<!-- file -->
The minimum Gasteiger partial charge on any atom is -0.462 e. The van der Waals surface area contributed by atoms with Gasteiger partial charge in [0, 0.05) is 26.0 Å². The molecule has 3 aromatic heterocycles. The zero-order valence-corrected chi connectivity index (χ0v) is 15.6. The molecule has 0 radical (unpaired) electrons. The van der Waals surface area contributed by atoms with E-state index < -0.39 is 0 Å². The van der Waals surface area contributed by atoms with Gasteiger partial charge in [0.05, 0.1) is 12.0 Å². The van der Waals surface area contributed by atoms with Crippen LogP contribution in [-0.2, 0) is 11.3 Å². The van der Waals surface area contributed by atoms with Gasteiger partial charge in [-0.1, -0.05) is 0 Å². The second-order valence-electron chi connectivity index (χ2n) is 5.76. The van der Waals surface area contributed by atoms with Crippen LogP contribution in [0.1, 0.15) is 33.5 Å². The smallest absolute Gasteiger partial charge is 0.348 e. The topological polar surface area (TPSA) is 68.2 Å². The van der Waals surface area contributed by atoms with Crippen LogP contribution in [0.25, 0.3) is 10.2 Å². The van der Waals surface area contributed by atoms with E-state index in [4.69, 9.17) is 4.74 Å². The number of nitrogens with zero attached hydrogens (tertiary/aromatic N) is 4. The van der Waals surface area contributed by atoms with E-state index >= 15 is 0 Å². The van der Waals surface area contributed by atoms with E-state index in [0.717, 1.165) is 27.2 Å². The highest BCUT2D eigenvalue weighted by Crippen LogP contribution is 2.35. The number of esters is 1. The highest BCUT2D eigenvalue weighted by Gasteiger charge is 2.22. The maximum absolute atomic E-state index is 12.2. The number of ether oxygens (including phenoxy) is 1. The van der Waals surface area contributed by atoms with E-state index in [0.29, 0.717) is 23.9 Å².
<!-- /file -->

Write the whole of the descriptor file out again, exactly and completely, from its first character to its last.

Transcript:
The minimum Gasteiger partial charge on any atom is -0.462 e. The van der Waals surface area contributed by atoms with Gasteiger partial charge in [0, 0.05) is 26.0 Å². The molecule has 3 aromatic heterocycles. The zero-order valence-corrected chi connectivity index (χ0v) is 15.6. The molecule has 0 radical (unpaired) electrons. The van der Waals surface area contributed by atoms with E-state index < -0.39 is 0 Å². The van der Waals surface area contributed by atoms with Gasteiger partial charge in [0.05, 0.1) is 12.0 Å². The van der Waals surface area contributed by atoms with Crippen LogP contribution in [-0.2, 0) is 11.3 Å². The van der Waals surface area contributed by atoms with Gasteiger partial charge in [-0.1, -0.05) is 0 Å². The second-order valence-electron chi connectivity index (χ2n) is 5.76. The van der Waals surface area contributed by atoms with Crippen LogP contribution in [0.1, 0.15) is 33.5 Å². The smallest absolute Gasteiger partial charge is 0.348 e. The topological polar surface area (TPSA) is 68.2 Å². The van der Waals surface area contributed by atoms with Crippen LogP contribution in [0.25, 0.3) is 10.2 Å². The van der Waals surface area contributed by atoms with E-state index in [4.69, 9.17) is 4.74 Å². The number of nitrogens with zero attached hydrogens (tertiary/aromatic N) is 4. The van der Waals surface area contributed by atoms with E-state index >= 15 is 0 Å². The van der Waals surface area contributed by atoms with E-state index in [0.717, 1.165) is 27.2 Å². The highest BCUT2D eigenvalue weighted by Crippen LogP contribution is 2.35. The number of esters is 1. The highest BCUT2D eigenvalue weighted by Gasteiger charge is 2.22. The maximum absolute atomic E-state index is 12.2. The number of ether oxygens (including phenoxy) is 1. The van der Waals surface area contributed by atoms with E-state index in [0.29, 0.717) is 23.9 Å².